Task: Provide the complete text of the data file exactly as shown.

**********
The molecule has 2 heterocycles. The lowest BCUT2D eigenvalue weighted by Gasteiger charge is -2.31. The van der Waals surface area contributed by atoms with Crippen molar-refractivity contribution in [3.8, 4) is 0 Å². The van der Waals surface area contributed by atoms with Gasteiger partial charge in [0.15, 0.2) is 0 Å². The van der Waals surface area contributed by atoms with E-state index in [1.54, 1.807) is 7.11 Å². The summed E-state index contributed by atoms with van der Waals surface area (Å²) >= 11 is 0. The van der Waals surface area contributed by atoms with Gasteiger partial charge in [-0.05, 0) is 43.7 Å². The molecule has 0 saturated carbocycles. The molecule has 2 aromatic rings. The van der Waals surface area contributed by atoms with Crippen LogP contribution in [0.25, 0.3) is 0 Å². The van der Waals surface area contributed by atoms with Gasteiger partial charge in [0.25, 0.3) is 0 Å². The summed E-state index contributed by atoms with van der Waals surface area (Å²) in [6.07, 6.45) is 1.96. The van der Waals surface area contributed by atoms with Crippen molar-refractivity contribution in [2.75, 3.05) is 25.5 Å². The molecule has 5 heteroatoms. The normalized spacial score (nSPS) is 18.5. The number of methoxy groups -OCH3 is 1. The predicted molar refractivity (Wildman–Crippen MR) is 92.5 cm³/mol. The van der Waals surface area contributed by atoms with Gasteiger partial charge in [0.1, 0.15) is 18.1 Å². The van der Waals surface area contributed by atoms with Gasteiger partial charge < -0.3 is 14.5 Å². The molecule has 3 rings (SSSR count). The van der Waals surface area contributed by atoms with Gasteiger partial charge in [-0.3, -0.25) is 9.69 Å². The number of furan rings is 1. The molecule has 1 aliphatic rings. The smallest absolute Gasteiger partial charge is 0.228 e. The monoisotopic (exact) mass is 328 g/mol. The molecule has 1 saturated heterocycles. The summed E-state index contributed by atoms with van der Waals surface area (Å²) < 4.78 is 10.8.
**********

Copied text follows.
The molecule has 2 heterocycles. The lowest BCUT2D eigenvalue weighted by Gasteiger charge is -2.31. The van der Waals surface area contributed by atoms with Crippen molar-refractivity contribution in [3.8, 4) is 0 Å². The van der Waals surface area contributed by atoms with Gasteiger partial charge in [0.15, 0.2) is 0 Å². The van der Waals surface area contributed by atoms with E-state index in [1.54, 1.807) is 7.11 Å². The summed E-state index contributed by atoms with van der Waals surface area (Å²) >= 11 is 0. The van der Waals surface area contributed by atoms with Gasteiger partial charge in [-0.05, 0) is 43.7 Å². The molecule has 0 saturated carbocycles. The molecule has 2 aromatic rings. The van der Waals surface area contributed by atoms with Crippen LogP contribution in [0.25, 0.3) is 0 Å². The van der Waals surface area contributed by atoms with Gasteiger partial charge in [0.25, 0.3) is 0 Å². The summed E-state index contributed by atoms with van der Waals surface area (Å²) in [6.07, 6.45) is 1.96. The van der Waals surface area contributed by atoms with Crippen molar-refractivity contribution in [2.75, 3.05) is 25.5 Å². The molecule has 5 heteroatoms. The normalized spacial score (nSPS) is 18.5. The number of methoxy groups -OCH3 is 1. The predicted molar refractivity (Wildman–Crippen MR) is 92.5 cm³/mol. The van der Waals surface area contributed by atoms with Gasteiger partial charge in [0.1, 0.15) is 18.1 Å². The van der Waals surface area contributed by atoms with Gasteiger partial charge < -0.3 is 14.5 Å². The molecule has 3 rings (SSSR count). The van der Waals surface area contributed by atoms with Gasteiger partial charge in [-0.3, -0.25) is 9.69 Å². The number of furan rings is 1. The molecule has 1 aliphatic rings. The smallest absolute Gasteiger partial charge is 0.228 e. The monoisotopic (exact) mass is 328 g/mol. The molecule has 1 saturated heterocycles. The summed E-state index contributed by atoms with van der Waals surface area (Å²) < 4.78 is 10.8.